“For manufacturers that are listed on Import Alert 66-40 for failure to conform to current good manufacturing practices within the meaning of Section 501(a)(2)(B), FDA has evidence that the drugs noted in the Import Alert appear to be adulterated. You are responsible for ensuring that the drugs you distribute are manufactured in compliance with all relevant CGMP requirements for drugs. Up to elate information regarding import alerts can be found at the following FDA website: https://www.accessdata.fda.gov/cms_ia/ialist.html.”
The FDA’s Response –
“Considering that FDA has found a pattern of drug manufacturers with serious CGMP violations in your [Greenbrier, Dollar Tree] supply chain, in response to this letter, provide a detailed plan to ensure you do not receive or deliver adulterated drugs in interstate commerce, in violation of section 301 (c) of the FD&C Act, 21 U.S.C. 331(c).”
“Items in your [Greenbrier, Dollar Tree] plan should include a full evaluation of your supplier and contract manufacturer evaluation program, including a plan to audit your [Greenbrier, Dollar Tree] suppliers.”
“Furthermore, you should also include a full reconciliation of any drugs from the manufacturers listed above, as well as for all firms or drugs currently on FDA import alerts, to determine if you have any remaining drugs in your possession, either in your [Greenbrier, Dollar Tree] distribution network or in retail stores under the Dollar Tree, Family Dollar, or any other retail store brands in your network. FDA encourages entities that engage in manufacturing related solely to drug distribution (e.g., distributors, brokers, private label distributors, own label distributors) to follow recommendations in FDA’s guidance document Contract Manufacturing Arrangements for Drugs: Quality Agreements at https://www.fda.gov/media/86193/download.”
Bureau Veritas9 is claimed to be a world leader in both inspection and certification services. Their website states that the Bureau focuses on the “quality, health and safety, environmental protection and social responsibility.”
In their formal statement involving the Family Dollar, Bureau Veritas (BVS) publicly asserted that the test results were not suitable to make decisions of drug products for distribution into the U.S. supply chain. This means the Dollar Tree attempted to deceive the FDA inspections of their products in the past by using a third-party testing facility. Although Bureau Veritas is stated to be “a world leader” in inspections and certifications, they are not able to regulate the quality control for drugs that are sold throughout America. Thankfully, regulatory measures are in store for all ingredients and medicine that is manufactured, distributed, and sold in the United States.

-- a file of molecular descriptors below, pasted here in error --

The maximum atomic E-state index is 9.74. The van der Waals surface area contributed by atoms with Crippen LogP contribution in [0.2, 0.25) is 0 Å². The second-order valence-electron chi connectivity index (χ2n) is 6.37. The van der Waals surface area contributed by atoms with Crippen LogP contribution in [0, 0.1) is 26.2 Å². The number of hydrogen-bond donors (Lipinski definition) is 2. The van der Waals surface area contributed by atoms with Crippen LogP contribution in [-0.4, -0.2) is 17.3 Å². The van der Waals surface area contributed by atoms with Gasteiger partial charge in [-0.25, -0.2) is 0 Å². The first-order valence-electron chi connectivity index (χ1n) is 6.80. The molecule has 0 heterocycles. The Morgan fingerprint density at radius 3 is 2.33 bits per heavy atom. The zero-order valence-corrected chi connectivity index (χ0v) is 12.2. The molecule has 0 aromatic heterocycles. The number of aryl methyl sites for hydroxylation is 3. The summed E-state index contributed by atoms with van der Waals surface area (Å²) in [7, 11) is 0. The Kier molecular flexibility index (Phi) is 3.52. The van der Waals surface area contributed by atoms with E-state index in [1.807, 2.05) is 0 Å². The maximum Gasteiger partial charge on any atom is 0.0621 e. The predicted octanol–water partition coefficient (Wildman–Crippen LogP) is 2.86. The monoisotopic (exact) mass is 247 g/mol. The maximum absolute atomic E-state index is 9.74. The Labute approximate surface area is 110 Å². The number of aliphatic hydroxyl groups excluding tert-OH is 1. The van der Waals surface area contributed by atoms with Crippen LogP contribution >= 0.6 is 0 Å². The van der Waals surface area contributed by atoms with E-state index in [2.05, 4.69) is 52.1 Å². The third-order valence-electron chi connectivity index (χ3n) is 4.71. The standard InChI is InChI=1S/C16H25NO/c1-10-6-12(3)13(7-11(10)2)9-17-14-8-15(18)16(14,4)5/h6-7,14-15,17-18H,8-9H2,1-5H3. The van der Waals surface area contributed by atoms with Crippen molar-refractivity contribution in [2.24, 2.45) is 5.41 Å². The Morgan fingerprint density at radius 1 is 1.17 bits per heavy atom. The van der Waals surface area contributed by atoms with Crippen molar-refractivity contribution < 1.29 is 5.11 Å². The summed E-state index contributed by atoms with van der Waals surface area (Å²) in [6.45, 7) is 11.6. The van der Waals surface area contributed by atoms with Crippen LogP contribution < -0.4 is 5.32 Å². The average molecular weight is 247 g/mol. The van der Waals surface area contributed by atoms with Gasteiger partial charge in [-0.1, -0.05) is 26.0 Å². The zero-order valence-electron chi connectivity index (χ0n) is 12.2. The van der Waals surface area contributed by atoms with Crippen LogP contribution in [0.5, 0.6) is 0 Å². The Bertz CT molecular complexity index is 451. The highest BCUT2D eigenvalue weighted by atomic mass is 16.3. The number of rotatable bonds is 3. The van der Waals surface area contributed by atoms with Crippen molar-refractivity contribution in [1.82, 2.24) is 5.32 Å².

“You [Greenbrier, Dollar Tree] have a contractional relationship with Bureau Veritas (BVS) to conduct testing of articles (including drugs) that you distribute.”
“FDA inspections of the aforementioned contract manufacturers and suppliers revealed that you [Greenbrier, Dollar Tree] directed your contract manufacturers and suppliers to use BVS as a contract laboratory.”
“FDA also collected a copy of your [Greenbrier, Dollar Tree] quality manual at an FDA inspection of a BVS laboratory that indicates you require your contract manufacturers and suppliers to use BVS to test drugs distributed by Greenbrier International/Dollar Tree.”
“Both during this FDA inspection, and in subsequent written correspondence submitted to the FDA, BVS representatives asserted that BVS’s test methods were not suitable for drug CGMP purposes and that its test results were not suitable to make release decisions of drug products for distribution into the U.S. supply chain.”
“Your [Greenbrier, Dollar Tree] purchasing agreements require suppliers to use BVS testing for the purpose of acceptance of distributed drugs, despite the fact that BVS could not provide adequate assertion of drug quality. This testing cannot be used as a substitute for testing required under FDA regulations. You [Greenbrier, Dollar Tree] are responsible for ensuring that the drugs you distribute are not adulterated, including ensuring that all drug manufacturers supplying Greenbrier with drugs have had release testing conducted in accordance with CGMP requirements.”
These cheap drugs have for years been entering the U.S. market to unknowing consumers. As a result, anyone who experiences any form of symptoms fail to make a connection to the origin of the contaminates. Instead of the notion that the company had better access to wholesale prices from the suppliers, they were actually able to source their products from the cheapest materials available, even bypass many traditional testing procedures. This allowed many top executives and affiliates to gain a massive advantage over the market deceptively increasing their revenue, at the expense of the people in the process.